Duke Energy

dan river coal ash cleanup
David Boraks / WFAE

By EMERY P. DALESIO
AP Business Writer

Charging North Carolina consumers the full, multi-billion-dollar cost of cleaning up coal ash dumps is comparable to tire stores charging customers an extra fee to dispose of an old set of wheels, a Duke Energy Corp. executive said Monday.

Duke Energy and the state's utility consumer advocates have reached a partial agreement on a rate increase for eastern North Carolina that's lower than what the company originally sought. But Duke and the advocates are still haggling over how much consumers should pay for coal ash cleanups at Duke's North Carolina power plants and hurricane recovery costs.

David Boraks - WFAE

For several years, Duke Energy has faced criticisms about its handling of coal ash, including concerns about contamination of groundwater around coal ash storage ponds at power plant sites in the Carolinas. Now, the company is facing scrutiny over the way it engaged with experts hired to study its handling of coal ash ponds. 

Hurricane Irma repair costs affected Duke's third-quarter profits.
Duke Energy

Repair costs after Hurricane Irma cut into Duke Energy's profits in the third quarter.  The cancellation of a Florida nuclear project also contributed.

Coal ash is being excavated from Duke Energy's closed Riverbend coal plant on Mountain Island Lake.
David Boraks / WFAE

Duke Energy has removed about 13 million tons of coal ash at five plants in North Carolina as it complies with federal and state cleanup requirements. But ten times that amount remains in the ground across the state, and not all that will be removed.

Duke Energy

What if a dam holding back coal ash burst at one of Duke Energy's coal plants in the Carolinas or Midwest? Newly released maps from Duke show many properties would be inundated, including some homes and docks. The maps are now public, after environmentalists threatened to sue. 

Sheep from a local farm are grazing to keep grass down beneath the panels at Duke Energy's Monroe solar farm.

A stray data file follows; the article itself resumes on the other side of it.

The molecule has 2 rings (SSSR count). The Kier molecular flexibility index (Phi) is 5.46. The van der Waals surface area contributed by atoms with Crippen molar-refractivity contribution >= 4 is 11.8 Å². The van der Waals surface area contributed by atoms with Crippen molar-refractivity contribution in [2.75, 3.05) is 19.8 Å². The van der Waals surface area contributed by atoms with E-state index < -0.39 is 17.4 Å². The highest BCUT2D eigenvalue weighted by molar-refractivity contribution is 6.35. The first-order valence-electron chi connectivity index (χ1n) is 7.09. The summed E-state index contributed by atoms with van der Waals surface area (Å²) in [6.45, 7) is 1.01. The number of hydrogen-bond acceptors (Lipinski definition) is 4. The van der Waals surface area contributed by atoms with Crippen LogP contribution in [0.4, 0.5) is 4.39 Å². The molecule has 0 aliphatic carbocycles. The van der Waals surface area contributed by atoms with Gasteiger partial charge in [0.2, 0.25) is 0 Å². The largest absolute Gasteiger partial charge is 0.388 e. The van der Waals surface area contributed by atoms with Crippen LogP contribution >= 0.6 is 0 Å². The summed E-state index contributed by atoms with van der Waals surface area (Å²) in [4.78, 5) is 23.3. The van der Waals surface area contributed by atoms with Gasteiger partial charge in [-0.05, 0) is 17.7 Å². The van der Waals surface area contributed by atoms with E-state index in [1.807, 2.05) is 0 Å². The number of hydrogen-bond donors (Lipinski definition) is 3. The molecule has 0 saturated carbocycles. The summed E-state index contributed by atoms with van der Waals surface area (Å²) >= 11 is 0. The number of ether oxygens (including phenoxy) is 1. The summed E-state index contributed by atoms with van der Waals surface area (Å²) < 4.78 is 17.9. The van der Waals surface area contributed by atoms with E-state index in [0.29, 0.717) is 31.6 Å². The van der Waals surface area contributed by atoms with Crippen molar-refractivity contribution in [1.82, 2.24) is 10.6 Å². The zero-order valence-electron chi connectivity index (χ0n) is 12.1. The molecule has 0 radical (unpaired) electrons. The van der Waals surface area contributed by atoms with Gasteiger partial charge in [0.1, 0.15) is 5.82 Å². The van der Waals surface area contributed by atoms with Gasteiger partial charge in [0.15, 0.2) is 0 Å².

David Boraks / WFAE

On a country road south of Monroe in Union County, near a golf course and soybean fields, is a new kind of farm - a solar farm.  This spring, Duke Energy began generating electricity from 684,000 solar panels here, the largest solar farm in the Charlotte region and one of the largest in the state.

Map shows the route of the proposed Atlantic Coast Pipeline.
Atlantic Coast Pipeline

A divided panel of federal regulators granted approvals Friday evening for two major East Coast projects, the Atlantic Coast and Mountain Valley natural gas pipelines.

Duke Energy says it will publish federally mandated maps that it previously refused to publish, showing what could happen to neighboring properties if a coal-ash pit burst.

Two environmental advocacy groups had said last week they planned a lawsuit to force disclosure of the information withheld for more than a dozen Duke Energy sites in Indiana, Kentucky and North Carolina.

The groups said Duke Energy was the country's only electric utility not providing the dam safety information.

Duke already has installed large battery systems elsewhere, like this one at a wind farm in Texas.
Duke Energy

Duke Energy plans to install its first two large-scale battery storage units in 2019 in western North Carolina.  A nine-megawatt battery system will be installed in Asheville and a four-megawatt system is planned in Hot Springs, in Madison County.

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